Women continue to face discrimination in the aftermath of Katrina, which inhibits the recovery process, a study released last Friday reports. The study (see PDF), issued by the Institute for Women’s Policy Research, was based on interviews with 38 women from ages 19 to 66 and from diverse ethnicities who lived through Katrina. The study showed women’s lack of access to housing, health care, and child care, putting women and children at risk for abuse and exploitation.
Dr. Avis Jones-DeWeever, the author of the report and the director of the national Council of Negro Women’s Research, Public Policy and Information Center, said in a press release (see PDF), “The women of New Orleans have been abandoned, not only in the immediate aftermath of the storm, but still today, over two years later, by the dearth of adequate policy response to their lingering severe needs. The women of New Orleans deserve a chance to rebuild their homes and the lives, to live in a place free of the constant threat of physical or sexual abuse, and have fair and equal access to jobs that offer decent wages.”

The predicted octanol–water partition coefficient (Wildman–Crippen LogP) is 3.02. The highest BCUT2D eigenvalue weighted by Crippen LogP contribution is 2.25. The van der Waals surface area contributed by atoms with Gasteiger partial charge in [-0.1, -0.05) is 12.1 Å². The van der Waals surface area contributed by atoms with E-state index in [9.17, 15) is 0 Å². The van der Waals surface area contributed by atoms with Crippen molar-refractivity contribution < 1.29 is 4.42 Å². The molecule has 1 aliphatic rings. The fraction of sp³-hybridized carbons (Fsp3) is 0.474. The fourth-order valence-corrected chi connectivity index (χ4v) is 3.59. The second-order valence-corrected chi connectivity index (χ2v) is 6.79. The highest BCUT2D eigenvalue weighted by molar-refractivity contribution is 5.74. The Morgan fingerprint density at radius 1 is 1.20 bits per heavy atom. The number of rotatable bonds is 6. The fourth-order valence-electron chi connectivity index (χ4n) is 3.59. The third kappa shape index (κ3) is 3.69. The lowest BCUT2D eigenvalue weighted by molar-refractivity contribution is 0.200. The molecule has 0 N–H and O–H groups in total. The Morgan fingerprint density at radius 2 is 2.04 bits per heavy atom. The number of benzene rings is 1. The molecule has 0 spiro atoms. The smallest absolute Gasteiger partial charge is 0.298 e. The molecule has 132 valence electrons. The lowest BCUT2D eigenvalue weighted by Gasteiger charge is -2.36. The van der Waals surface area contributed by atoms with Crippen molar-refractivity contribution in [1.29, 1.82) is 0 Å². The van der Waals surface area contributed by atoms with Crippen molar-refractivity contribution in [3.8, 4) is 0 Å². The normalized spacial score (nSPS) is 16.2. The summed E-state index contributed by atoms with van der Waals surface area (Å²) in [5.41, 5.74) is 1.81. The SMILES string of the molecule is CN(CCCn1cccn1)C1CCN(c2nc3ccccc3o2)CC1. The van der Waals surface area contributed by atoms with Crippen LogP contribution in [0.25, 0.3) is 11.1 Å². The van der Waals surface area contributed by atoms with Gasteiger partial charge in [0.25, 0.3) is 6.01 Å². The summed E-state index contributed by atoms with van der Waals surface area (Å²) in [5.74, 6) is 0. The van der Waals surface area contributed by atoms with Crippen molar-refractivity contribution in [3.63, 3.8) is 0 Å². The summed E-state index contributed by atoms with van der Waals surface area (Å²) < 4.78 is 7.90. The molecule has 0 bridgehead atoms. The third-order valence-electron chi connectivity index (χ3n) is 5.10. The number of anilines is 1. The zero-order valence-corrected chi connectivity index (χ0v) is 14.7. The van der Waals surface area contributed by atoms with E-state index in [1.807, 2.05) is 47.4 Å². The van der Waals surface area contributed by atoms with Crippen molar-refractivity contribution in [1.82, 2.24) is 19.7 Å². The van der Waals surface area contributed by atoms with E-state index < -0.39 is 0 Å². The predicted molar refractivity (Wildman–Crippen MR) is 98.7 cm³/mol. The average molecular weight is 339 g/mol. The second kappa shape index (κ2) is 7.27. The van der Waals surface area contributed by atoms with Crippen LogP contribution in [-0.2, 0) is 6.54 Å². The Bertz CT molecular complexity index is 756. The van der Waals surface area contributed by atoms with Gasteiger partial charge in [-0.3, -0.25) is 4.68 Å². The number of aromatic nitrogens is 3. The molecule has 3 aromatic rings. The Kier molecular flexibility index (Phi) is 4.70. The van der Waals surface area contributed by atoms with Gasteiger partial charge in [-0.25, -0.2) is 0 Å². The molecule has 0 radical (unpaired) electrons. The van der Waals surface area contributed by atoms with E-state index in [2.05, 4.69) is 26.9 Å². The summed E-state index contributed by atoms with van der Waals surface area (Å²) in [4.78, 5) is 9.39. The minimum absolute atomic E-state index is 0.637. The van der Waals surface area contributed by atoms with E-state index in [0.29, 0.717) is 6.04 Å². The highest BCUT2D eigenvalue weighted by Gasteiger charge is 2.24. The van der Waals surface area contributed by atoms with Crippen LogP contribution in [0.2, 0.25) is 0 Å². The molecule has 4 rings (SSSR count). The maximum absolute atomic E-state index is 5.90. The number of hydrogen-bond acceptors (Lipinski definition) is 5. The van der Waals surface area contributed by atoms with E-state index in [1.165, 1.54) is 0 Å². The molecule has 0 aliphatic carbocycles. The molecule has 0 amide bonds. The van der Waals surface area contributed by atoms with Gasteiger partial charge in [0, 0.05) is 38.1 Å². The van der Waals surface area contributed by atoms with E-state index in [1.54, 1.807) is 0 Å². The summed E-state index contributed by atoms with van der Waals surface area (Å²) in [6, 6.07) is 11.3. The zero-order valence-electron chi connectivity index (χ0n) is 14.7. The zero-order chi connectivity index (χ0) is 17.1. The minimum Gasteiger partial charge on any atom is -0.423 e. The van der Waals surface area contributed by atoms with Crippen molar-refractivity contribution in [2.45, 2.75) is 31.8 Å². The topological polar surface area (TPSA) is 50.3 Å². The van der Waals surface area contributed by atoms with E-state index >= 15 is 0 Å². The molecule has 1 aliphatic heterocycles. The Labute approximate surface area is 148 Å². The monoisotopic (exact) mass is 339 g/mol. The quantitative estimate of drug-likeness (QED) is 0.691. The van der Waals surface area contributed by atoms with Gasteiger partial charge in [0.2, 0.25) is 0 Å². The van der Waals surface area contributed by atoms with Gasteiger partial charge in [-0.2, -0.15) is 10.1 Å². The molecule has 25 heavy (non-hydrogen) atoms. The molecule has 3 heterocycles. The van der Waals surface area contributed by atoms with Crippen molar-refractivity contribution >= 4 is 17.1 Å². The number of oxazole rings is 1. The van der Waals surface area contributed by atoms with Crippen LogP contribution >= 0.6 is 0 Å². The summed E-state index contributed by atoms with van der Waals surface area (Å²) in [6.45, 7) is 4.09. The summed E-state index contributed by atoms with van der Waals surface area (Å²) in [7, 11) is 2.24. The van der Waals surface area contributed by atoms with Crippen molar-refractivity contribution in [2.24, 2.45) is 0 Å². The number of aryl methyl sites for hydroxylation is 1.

The report states that many women’s voices have gone unheard throughout the recovery process, so women’s needs are not being addressed. There is limited availability of housing, only one domestic violence shelter that survived the storm, and communities have been shattered. The report calls for a gender-informed relief strategy to end the economic and health problems women face.